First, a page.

It is true; it is not a simple issue. The noble Lord pointed out that detention was not indefinite for the case he outlined. In fact, the lady had been detained for three months. Every four months, a detainee is reassessed for immigration and bail. It is fair to say that 92% of people in detention do not stay there for more than four months. The notion that someone might be detained indefinitely simply is not there. The purpose of detention is removal; it is not to detain indefinitely.
My Lords, does the noble Baroness agree that rape is a form of torture and that victims of sexual abuse, including rape, are being held at Yarl’s Wood, despite government policy stating that victims of torture must not be detained for immigration reasons? What action will the noble Baroness take to enforce the policy of her Government in this respect?
The noble Lord is right about victims of sexual abuse being deemed vulnerable adults. Stephen Shaw made recommendations about the treatment of vulnerable adults in detention. As the noble Lord will know, we are working with NGOs on the definition of torture, because the courts challenged us on it, but we are alive to some of the vulnerable people who might be in detention for a number of reasons, including sexual abuse.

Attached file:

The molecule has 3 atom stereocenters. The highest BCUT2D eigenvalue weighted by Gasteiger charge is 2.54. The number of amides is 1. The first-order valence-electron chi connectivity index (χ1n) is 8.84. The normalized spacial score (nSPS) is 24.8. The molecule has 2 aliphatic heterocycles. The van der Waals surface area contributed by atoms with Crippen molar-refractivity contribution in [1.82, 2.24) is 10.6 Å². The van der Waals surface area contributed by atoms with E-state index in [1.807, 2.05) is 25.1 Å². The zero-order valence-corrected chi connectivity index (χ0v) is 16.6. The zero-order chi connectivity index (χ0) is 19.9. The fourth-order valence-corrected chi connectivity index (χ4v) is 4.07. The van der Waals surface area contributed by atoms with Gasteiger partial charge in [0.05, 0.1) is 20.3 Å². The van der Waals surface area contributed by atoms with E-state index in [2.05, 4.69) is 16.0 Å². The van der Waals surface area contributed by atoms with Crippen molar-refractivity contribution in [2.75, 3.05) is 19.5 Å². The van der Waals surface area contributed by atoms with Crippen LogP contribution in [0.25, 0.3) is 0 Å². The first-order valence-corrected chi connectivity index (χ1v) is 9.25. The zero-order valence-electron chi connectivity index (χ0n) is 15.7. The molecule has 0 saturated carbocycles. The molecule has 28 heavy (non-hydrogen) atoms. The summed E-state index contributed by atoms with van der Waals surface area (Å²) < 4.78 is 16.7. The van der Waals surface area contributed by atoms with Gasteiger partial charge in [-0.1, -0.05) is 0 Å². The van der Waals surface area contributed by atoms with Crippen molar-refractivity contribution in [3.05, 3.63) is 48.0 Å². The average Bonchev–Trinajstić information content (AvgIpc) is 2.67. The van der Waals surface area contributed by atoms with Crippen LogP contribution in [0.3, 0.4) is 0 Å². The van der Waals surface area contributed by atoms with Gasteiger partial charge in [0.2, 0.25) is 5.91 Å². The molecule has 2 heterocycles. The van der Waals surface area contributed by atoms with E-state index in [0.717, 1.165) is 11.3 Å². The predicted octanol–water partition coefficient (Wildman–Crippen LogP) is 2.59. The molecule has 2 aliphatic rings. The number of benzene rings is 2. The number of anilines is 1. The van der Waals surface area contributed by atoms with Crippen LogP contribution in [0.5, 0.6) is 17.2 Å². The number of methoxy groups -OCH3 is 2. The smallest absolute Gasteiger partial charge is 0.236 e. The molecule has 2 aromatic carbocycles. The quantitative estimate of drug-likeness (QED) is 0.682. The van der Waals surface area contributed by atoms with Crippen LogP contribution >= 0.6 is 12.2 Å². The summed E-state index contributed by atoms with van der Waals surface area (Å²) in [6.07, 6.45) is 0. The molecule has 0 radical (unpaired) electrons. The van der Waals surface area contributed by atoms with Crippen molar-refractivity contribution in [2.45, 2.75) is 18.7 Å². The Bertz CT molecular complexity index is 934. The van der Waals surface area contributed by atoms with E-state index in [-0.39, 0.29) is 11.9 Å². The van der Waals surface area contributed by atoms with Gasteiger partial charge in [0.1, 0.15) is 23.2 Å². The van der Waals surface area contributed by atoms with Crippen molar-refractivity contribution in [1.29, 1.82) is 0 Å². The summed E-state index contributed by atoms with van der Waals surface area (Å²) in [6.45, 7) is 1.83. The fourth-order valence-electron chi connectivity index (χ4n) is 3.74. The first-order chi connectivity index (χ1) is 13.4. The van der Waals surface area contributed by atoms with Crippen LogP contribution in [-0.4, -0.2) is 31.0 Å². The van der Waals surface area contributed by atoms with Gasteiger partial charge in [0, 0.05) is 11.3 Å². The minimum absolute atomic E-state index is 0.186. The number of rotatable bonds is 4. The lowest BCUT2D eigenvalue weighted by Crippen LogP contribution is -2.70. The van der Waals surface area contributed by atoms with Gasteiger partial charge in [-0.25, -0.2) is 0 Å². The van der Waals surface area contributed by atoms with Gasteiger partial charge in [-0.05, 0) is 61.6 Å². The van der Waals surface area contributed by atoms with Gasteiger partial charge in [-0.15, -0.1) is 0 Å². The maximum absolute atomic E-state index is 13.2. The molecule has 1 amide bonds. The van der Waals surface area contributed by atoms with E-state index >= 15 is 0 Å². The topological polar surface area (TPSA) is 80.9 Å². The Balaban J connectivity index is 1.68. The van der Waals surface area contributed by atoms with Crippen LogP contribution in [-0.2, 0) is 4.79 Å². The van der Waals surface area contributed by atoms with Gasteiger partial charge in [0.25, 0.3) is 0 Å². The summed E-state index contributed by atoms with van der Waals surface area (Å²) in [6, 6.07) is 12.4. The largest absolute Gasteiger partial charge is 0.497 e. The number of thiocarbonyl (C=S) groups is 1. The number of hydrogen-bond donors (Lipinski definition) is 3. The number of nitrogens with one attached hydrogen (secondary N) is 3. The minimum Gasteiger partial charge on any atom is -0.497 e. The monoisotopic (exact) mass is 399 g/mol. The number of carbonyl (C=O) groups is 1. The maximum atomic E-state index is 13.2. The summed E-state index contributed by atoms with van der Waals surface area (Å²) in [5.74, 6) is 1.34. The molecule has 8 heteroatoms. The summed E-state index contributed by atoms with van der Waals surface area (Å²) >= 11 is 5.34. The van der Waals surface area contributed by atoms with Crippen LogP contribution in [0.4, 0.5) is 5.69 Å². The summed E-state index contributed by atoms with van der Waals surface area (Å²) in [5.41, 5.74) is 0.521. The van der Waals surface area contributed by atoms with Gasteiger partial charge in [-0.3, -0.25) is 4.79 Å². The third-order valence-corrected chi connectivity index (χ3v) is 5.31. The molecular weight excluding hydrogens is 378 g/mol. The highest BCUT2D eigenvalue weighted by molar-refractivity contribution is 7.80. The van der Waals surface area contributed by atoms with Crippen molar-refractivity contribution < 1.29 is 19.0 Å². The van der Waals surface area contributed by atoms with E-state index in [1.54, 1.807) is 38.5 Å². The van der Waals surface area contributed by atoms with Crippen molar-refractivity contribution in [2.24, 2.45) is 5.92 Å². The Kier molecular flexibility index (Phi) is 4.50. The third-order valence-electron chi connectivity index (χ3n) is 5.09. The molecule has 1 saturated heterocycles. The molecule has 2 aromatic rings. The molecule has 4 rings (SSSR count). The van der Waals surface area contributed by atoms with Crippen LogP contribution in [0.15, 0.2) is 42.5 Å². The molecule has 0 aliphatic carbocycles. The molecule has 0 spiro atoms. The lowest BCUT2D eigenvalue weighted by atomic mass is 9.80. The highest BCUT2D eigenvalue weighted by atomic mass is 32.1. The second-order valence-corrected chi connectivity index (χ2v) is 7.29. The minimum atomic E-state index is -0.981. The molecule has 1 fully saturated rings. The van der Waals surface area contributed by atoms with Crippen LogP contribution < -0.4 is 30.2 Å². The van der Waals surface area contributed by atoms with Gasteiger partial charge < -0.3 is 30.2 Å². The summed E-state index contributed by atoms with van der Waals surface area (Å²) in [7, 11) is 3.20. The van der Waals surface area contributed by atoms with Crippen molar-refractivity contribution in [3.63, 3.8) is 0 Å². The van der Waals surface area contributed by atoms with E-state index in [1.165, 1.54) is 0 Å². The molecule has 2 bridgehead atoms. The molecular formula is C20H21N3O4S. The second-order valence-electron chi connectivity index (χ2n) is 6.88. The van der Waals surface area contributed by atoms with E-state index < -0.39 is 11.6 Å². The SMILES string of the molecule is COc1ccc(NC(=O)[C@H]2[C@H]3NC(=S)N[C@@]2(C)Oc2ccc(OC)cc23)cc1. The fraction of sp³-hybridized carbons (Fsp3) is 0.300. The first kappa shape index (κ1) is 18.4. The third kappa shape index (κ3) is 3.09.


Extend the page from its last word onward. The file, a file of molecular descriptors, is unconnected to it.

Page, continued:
My Lords, after my noble friend Lord Hylton and I visited Yarl’s Wood, we reported back to your Lordships’ House that we had seen significant progress and improvements there. Does the noble Baroness not agree that there is a danger that that could be jeopardised for the reasons that the noble Lord, Lord Paddick, describes? There are some 400 people there now, some feeling a sense of real desperation. The shadow of fear hangs over them, such as the woman who came here as an 11 year-old girl and is now 35 years of age. After living in this country for 24 years, she has been taken to Yarl’s Wood. Does the noble Baroness not agree that it is worth looking at specific cases, such as of those now on hunger strike? Can she tell the House any more about the health and well-being of those currently on hunger strike and whether they have proper access to legal aid and representation?